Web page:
Physicians Compensated More For Volume than Value of Care


A new assessment of payer incentives offered through physician organizations suggest the dominating emphasis of quantity over quality in pay.

Physicians Compensation More For Volume than Value of Care

Compensation arrangements between payers and physicians more frequently incentivize quantity over quality.

A new cross-sectional study from Boston-based investigators found that volume is an oriented component in private and public payer compensation for approximately 9 of every 10 physician organizations (POs), and on average represents up to 73% of their compensation when included in arrangements—while performance-based incentives that emphasize clinical quality, patient experience and access average less than 10% of physicians’ compensation.

The findings from Rachel O. Reid, MD, MS, of the RAND Corporation, are consistent with previous assessments into what drives payer-physician compensation—but are nonetheless concerning for the call to improve the valuation of health care quality in the US.

“Volume-based incentives dominate health system (primary care physician) PCP and specialist compensation, with quality and cost performance incentives representing a relatively small portion of compensation,” investigators wrote. “Many factors may limit alignment of value-based compensation for physicians, and the best mix of incentives to optimize value-based care delivery is unknown.”

Reid and colleagues sought to characterize the compensation arrangements for PCPs and specialists in US health system-affiliated POs. They also wanted to measure the portion of the total compensation received by physicians based on priorities of value versus volume.

Evidence suggest POs have been previously selective in which incentives are passed along to physicians, investigators wrote, while others have observed that even salaried physicians have compensation and incentives laden with rewards based on net revenue or volume—dependent on the environment of the practice. Surveyed physicians have also generally reported salary-based compensation, as well as volume-based or incentive-mixed pay.

“Compensation and financial incentives are a lever for health systems to affect the care delivery of physicians,” investigators wrote. “Given increased exposure of health systems to (alternative payment methods) APMs, it is important to understand the degree to which health system compensation and incentives for physicians reflect the same value-based incentives provided by payers.”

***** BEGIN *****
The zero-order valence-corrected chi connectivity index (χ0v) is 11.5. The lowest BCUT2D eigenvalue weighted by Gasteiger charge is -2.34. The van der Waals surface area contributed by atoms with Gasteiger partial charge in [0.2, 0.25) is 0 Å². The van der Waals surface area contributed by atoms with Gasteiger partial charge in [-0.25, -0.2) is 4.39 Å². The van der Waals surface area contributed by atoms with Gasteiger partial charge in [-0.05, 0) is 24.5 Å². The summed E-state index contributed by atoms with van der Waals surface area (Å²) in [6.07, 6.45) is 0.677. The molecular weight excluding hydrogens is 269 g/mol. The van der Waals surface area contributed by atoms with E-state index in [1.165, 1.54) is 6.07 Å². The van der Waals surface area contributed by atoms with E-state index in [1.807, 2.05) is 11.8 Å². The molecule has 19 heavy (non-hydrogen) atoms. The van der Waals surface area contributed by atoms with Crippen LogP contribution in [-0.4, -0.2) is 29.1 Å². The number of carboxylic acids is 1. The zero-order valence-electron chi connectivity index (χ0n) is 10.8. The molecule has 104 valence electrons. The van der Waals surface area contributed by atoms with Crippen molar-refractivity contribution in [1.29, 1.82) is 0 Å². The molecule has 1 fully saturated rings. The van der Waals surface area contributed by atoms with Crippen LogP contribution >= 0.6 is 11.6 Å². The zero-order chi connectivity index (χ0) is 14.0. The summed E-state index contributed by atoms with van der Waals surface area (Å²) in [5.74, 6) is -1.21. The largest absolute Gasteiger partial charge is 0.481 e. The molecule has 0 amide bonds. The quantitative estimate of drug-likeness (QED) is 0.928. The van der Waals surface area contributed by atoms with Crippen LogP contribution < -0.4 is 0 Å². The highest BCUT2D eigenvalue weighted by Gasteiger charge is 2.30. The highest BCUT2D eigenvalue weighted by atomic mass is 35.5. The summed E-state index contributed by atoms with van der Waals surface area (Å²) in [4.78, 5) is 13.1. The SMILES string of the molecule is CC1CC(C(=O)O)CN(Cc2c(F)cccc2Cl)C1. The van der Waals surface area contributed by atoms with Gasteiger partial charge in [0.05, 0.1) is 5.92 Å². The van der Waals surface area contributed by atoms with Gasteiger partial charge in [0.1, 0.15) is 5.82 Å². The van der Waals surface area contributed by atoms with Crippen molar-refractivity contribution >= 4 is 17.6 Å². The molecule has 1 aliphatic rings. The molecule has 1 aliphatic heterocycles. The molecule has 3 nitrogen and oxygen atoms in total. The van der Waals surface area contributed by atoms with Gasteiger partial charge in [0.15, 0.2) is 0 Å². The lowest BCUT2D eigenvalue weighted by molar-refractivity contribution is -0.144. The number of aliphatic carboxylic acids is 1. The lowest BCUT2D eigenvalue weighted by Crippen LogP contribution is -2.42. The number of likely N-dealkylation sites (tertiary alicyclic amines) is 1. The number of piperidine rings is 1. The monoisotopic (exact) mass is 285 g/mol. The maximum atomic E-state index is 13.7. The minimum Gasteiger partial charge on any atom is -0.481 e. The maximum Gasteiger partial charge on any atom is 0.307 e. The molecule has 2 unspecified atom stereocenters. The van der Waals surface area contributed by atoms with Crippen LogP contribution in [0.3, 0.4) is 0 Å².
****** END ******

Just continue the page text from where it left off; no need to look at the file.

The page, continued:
The team conducted a cross-sectional mixed-methods study of multimodal data from a collection of sources—including compensation documents, interviews with 40 PO leaders, and physician surveys from November 2017 to July 2019—to interpret incentive priorities from 31 POs across 22 health systems in 4 states.

Indeed, volume-based compensation was the most frequent component of a physician compensation incentive for both PCPs (26 POs; 83.9%) and specialists (29 PO; 93.3%). Volume-based compensation constituted a mean 68.2% (range, 5.0 – 100.0) and 73.7% (range, 2.5 – 100.0) of compensation for PCPs and specialists, respectively.

Quality and cost performance incentives were common as well, included by 83.9% and 56.7% of POs for PCPs and specialists, respectively. However, their percentage of compensation was significantly lower than that of volume-based incentives: averages of 9.0% (range, 1.0 – 25.0) and 5.3% (range, 0.5 – 16.0) for PCPs and specialists, respectively.

The most commonly cited action for physicians to increase their compensation was to increase their volume of services, reported as the top action for 22 (70%) POs for both PCPs and specialists. Investigators additionally observed a “very weak, nonsignificant” link between the percentage of revenue of POs from fee for service and the PCP/specialist volume based compensation percentage.

“Despite rapid growth in APMs and value-based pay (VBP) arrangements, fee-for-service reimbursement from payers is common, both as a payment arrangement in and of itself and as a chassis on which APMs and VBP arrangements have been built,” Reid and colleagues wrote. “As arrangements like global payments and direct contracting gain additional ground, potentially shifting more POs reimbursement away from fee for service, it remains to be seen whether evolution in physician compensation will occur.”

The team concluded that physicians and specialists may have decreased financial incentive in providing high-value care versus high-volume work in the US. “As health systems and their employment of physicians continue to grow, greater translation of the value-over-volume incentives of payers into physician compensation may be necessary to realize the full potential of value-oriented payment reform,” they wrote.

The study, “Physician Compensation Arrangements and Financial Performance Incentives in US Health Systems,” was published online in JAMA Health Forum.

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